Among the many values of sports, there are three special lessons that transition flawlessly into life. Every successful person I have ever worked with has developed these three concepts.
FQ is more important than IQ
I was directing a basketball clinic in Salt Lake City, Utah when Dale Brown, the former Louisiana State University coach, spoke these words, “Your FQ is more important than your IQ.” He then explained that your FQ is your Failure Quotient. How often can you fail at something and have the resiliency to get right back up?
Pat Riley, the president of the NBA’s Miami Heat, wrote, “Success is getting up one more time than you’ve been knocked down.” If there is one constant in the athletic world, it is that athletes will meet failure.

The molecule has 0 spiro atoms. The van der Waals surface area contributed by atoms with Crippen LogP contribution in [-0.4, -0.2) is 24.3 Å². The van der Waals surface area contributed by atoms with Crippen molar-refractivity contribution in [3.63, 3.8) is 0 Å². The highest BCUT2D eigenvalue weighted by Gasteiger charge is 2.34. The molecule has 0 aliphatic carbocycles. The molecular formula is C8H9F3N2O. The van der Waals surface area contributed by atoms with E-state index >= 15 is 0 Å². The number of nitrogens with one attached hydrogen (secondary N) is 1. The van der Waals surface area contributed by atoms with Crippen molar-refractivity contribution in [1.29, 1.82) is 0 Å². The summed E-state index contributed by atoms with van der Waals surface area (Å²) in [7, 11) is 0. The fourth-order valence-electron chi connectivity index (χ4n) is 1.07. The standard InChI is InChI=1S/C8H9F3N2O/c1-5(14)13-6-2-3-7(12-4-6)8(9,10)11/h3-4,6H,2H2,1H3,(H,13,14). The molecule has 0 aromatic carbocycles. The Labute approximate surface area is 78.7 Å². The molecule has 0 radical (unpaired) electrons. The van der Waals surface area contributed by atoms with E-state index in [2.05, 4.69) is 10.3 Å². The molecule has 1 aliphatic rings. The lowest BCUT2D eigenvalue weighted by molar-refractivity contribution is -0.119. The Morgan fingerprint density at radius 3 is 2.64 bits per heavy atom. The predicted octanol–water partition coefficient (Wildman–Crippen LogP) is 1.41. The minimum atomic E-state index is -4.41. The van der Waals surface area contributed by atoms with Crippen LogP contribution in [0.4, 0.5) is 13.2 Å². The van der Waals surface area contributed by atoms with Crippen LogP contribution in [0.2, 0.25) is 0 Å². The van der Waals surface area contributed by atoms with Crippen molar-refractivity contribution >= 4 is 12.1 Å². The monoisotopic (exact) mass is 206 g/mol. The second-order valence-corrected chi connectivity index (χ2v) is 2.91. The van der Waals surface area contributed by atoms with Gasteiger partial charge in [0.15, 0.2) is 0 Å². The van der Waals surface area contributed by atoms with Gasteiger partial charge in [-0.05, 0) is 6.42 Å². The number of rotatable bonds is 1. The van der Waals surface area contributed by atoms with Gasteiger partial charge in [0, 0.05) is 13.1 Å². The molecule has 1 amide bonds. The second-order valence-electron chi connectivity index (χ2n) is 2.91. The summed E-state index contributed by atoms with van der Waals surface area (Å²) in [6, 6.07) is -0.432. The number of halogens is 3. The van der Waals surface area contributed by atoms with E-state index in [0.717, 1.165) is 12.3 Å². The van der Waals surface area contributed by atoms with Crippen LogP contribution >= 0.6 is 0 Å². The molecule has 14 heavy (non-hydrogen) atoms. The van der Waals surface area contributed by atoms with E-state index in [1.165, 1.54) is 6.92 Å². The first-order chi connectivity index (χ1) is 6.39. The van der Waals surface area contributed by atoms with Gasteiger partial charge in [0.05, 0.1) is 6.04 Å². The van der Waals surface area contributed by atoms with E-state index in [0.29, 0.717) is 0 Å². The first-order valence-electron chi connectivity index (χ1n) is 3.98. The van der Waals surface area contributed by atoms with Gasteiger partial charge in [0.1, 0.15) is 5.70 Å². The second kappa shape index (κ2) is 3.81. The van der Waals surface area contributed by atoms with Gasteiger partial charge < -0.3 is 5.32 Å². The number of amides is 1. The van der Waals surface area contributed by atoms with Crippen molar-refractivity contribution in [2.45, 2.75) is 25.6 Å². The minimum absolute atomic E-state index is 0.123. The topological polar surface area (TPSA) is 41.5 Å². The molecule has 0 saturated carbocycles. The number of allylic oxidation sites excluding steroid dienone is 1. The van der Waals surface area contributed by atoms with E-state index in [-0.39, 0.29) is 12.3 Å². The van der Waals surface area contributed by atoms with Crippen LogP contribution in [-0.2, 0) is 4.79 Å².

Baseball players must develop strong FQ’s because failure is a huge part of their game. Great hitters fail 7 out of 10 at bats. They experience failure 70% of the time. Basketball players have a similar experience. A player is an outstanding 3 point shooter if he fails 6 out of every 10 shot attempts.
The University of St. Francis basketball team I coached for 34 years played in a tournament in New York against the number 2 ranked team in the country. They were a great team and they beat us on a shot at the final buzzer.
Our best shooter, who was averaging 17 points per game, took 10 shots in the game and failed to make one basket. We had to play another game the next day. Before the game I told him, “If I see you open and you don’t shoot, I am taking you out of the game. You are our best shooter and you will shoot us into the national tournament at the end of the season.”…And that is exactly what he did because he had developed a resilient FQ.
Life can often be a struggle. Most of us will meet failure personally and/or professionally. There is a lot of adversity out there and none of us are exempt. We have to beat failure in life just like our player did in the athletic arena. We have to get back up. How? Two ways: Learn from it and put it behind you.